I have been following this year’s city council race in Healdsburg. The town has a sales tax increase, Measure V on this year’s ballot which will raise about one million dollars which current city council member have said will go toward public safety, street maintenance, economic development activities and general repairs and maintenance to city facilities. Two of the council members running for reelection are Gary Plass and Susan Jones both retired public employees.
Everyone knows we need a strong tax base to ensure public safety and a smooth running local, county and state government which provides for both business growth and a good quality of life. What bothers me about agreeing to a tax increases is that I don’t feel enough has been done to get rid of the waste in government. Once redevelopment funds dried up it became obvious that city and county government had been using these funds to expand government growth whether it was needed or not. A recent CBS report which showed Caltrans administrators using state rented pick-up trucks to shop for wine and clothes at Nordstrom’s during business hours and then being stonewalled by Caltrans management continues to erode voter trust.
Back in 2002 the Board of Supervisors enacted measures that have now increased pension costs by over 400 percent. The 2012 Sonoma County Grand Jury concluded that these pension increases were approved in a manner that did not comply with the law in an obvious attempt to dupe voters. In a September 2012 Santa Rosa Press Democrat article on the subject Brett Wilkinson wrote “Zane and other county leaders, nevertheless, were unified in defending the legality of the enhanced pensions. Trying to roll them back would be a costly lost cause, officials said, so the county will continue to pursue changes through legislation and collective bargaining.” I think a jury might think otherwise.
Most newly enacted pension reforms pertain to new hires in a so called “second-tier” reform. As far as I know nothing has been done to reduce the spiked pensions of current retirees who continue to collect lifetime pay increases because they were allowed to roll in their vacation, sick and car allowance pay into their lifetime retirement benefits.
I really don’t blame the public worker rank and file for this. In fact, as the LA Times columnist Steve Lopez recently said (Don’t Blame the State’s Teachers 10/28/12) “As a group (private sector workers), we’re torn between envy and anger, faced with uncertain financial futures while we pay for the comfy retirements of government retirees.” A friend has joked, “Where were we when this gravy train was went by?” Not wanting to be hypocritical I know that if I were a public employee and was offered the same spiking opportunities I would have taken it them too. But this isn’t about blame it’s about correcting a wrong.
Because of, the thinking went at the time, lower pay for government employees should be offset by taxpayer retirement guarantees. That was all well and good until the tide went out on the private sector and exposed the rotten under pinning of the public sector. Again, I don’t blame the public sector workers I think the whole immoral practice of pension spiking was a result of union shenanigans due to their unrestricted power over our state legislators. This is what gave rise to this year’s Prop. 32. This country’s oligarchs saw a chance to deceptively crush the state’s unions. This is frightening thought but the unions have no one to blame but themselves for this challenge.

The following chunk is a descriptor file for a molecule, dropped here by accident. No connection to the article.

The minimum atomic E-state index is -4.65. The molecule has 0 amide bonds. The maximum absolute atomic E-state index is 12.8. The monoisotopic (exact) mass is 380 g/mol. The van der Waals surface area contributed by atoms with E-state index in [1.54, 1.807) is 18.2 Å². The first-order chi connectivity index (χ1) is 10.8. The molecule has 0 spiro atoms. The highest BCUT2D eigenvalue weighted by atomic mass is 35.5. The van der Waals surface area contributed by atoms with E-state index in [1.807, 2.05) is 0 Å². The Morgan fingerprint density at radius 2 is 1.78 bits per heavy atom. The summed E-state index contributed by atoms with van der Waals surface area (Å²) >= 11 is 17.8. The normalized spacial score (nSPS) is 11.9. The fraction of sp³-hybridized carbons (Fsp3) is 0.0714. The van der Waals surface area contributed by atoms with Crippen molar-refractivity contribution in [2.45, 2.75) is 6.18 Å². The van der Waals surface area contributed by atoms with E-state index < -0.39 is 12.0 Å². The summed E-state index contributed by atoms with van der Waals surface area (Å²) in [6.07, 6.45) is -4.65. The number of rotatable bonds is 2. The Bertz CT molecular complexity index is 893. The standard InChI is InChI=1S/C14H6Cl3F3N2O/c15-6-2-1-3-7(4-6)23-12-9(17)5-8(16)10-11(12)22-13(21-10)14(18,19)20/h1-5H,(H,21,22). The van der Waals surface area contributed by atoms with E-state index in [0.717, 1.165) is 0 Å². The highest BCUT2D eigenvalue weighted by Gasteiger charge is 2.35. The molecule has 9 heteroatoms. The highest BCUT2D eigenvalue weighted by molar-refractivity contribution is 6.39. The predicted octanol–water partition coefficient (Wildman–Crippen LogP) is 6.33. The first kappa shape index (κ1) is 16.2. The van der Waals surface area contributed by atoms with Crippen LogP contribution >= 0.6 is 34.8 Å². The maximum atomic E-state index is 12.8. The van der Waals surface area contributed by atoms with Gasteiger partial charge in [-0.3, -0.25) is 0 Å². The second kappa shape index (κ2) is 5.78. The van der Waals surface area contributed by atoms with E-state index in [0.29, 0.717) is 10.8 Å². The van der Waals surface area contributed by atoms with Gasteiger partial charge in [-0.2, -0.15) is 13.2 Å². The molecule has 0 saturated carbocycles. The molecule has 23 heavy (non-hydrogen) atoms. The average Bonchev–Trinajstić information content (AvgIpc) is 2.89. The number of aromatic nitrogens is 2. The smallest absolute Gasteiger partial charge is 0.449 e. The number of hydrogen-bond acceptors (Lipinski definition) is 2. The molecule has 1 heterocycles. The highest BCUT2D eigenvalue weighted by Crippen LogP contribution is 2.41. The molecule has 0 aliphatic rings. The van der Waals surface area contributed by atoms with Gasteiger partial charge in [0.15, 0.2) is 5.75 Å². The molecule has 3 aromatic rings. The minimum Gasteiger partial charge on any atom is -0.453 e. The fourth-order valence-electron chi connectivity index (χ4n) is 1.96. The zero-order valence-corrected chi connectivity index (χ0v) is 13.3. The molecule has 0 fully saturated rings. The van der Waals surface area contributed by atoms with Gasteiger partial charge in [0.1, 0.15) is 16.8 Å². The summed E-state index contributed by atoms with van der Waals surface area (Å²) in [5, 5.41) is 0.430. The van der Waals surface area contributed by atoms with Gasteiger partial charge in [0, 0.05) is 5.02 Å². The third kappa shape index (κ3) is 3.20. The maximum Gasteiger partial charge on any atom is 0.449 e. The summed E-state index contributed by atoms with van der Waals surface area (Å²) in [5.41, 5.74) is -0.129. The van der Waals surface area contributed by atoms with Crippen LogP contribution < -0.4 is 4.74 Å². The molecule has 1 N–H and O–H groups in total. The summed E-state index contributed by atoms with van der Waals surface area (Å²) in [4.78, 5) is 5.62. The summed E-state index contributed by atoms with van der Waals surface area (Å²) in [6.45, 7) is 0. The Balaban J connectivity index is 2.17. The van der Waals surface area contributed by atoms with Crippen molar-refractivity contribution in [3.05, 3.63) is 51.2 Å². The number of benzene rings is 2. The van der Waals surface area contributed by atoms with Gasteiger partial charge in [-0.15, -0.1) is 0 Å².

Power corrupts and absolute power corrupts absolutely. I’m not saying that what the Board of Supervisors did in 2002 is the same as what went on in Bell, CA but it came from the same “look how well the private sector is doing – we deserve this” mentality. It was a culture of total contempt for the people who trusted them.
I don’t know if anyone has looked at what the saving would be if all currently retired public employees had their current retirement pay rolled back to what it would be if their retirement benefits hadn’t been spiked. I’m not suggesting reducing their base pay but just cutting off what was unfairly gained. Maybe if an actuary were to exam this it could be a substantial savings on the local, county and state budgets without reducing the retirement pay that the retirees agreed to when working. If the retiree has already collected what would have been a lump sum payment at retirement the overage should be cut off. If we just wait around for runaway inflation to bail us out the liability is just going to get bigger. There is nothing “grey” about insider trading and conflicts of Interest and there should be nothing grey about gaming a system of public trust.
This brings us back to our little burg north of Santa Rosa. Council members Gary Plass and Susan Jones are good people who care a great deal about our town. However, as retired public employees and the city facing a $26 million dollar unfunded pension liability I think their conflict of interest is just too great to ignore. One can’t help but wonder if they are supporting Measure V to help Healdsburg or to protect their retirement pay. If you have to rebuild the chicken coop you don’t want a fox designing the blueprint?Read More